CMO interview: What Sweat's chief brand and marketing officer is doing to support fast growth

Former Myer marketing, brand and loyalty leader, Mike Scott, shares the brand planning and content ambitions behind Australian-owned health and fitness app sensation, Sweat

Mike Scott
Mike Scott

A purpose embedded in female empowerment and a mobile app taking the fitness and health world by storm: What’s not for Sweat’s chief brand and marketing officer, Michael Scott, to like?

Scott joined the Adelaide-based health and fitness app business as its first executive-level brand leader six months ago to support the company’s aggressive global growth ambitions. It’s a role that comes off the back of a marketing career with consumer-facing brands such as Nike, McDonalds and Virgin, as well as a two-and-a-half year stint as Myer’s chief brand, marketing and loyalty officer.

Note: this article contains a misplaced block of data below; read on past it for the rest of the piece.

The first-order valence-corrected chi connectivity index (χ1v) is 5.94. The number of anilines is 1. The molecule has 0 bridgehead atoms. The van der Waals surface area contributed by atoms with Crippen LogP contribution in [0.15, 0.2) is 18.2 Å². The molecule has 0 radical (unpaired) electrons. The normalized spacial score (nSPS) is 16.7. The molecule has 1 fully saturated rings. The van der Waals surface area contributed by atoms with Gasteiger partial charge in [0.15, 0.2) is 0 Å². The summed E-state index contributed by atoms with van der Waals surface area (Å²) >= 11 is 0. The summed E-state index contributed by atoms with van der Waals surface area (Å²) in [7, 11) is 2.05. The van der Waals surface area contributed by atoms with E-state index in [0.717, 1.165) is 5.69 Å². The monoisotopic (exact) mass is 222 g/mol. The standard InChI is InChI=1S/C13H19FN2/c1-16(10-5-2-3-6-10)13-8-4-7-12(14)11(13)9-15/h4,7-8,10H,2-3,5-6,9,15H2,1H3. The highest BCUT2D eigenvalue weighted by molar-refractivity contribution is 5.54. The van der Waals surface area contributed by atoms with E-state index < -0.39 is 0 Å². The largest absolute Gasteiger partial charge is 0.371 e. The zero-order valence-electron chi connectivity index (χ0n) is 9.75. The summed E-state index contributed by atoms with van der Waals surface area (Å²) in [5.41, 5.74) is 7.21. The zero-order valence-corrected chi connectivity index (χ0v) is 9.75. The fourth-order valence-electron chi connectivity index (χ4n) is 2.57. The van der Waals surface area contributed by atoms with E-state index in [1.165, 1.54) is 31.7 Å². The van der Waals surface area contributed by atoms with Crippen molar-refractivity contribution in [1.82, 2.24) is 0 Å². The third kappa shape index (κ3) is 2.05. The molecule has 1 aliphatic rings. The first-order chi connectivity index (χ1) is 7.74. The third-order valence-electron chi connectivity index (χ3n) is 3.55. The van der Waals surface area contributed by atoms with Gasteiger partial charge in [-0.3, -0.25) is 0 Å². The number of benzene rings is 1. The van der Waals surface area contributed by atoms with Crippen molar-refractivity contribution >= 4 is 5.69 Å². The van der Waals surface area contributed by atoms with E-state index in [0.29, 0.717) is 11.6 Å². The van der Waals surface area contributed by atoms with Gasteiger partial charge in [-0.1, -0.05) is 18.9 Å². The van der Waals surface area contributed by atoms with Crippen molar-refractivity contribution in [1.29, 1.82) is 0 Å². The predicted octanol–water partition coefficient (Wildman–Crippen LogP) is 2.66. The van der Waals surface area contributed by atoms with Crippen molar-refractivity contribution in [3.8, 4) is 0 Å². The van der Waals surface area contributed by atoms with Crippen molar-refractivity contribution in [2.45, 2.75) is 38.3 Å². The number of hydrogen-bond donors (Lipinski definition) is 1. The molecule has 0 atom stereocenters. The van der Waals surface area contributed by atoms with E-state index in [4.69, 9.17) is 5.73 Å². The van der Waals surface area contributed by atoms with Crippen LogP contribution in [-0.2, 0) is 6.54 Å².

“To be working in a global organisation based out of Adelaide is such a great thing as an Australian,” Scott tells CMO. “I’ve always been attracted to brands requiring transformation or renovation. To be in a pure-play digital business with enormous opportunity to capitalise on is different but exciting.”

And the opportunity is a big one. Sweat is already arguably the largest sport and fitness app in the world, publishing digital-based content derived from personal training experts including its high-profile founders, Tobi Pearce and Kayla Itsines. In six years, the brand has built a community around millions of 25-35 year old females, and in 2018, pulled in $100 million in revenue from its $19.95 per month subscription offering.

Today, Sweat operates in 148 countries and localises content in seven languages

“The Sweat brand is made by women for women and the purpose is to empower women through fitness,” Scott explains. “Unlike many organisations, we haven’t reversed-engineered our purpose – it’s been what the business stemmed from when our founders, Tobi and Kayla, created it. Knowing on a macro, societal level that power of women is so zeitgeist, it’s a privilege to be operating in an organisation tackling that head-on.”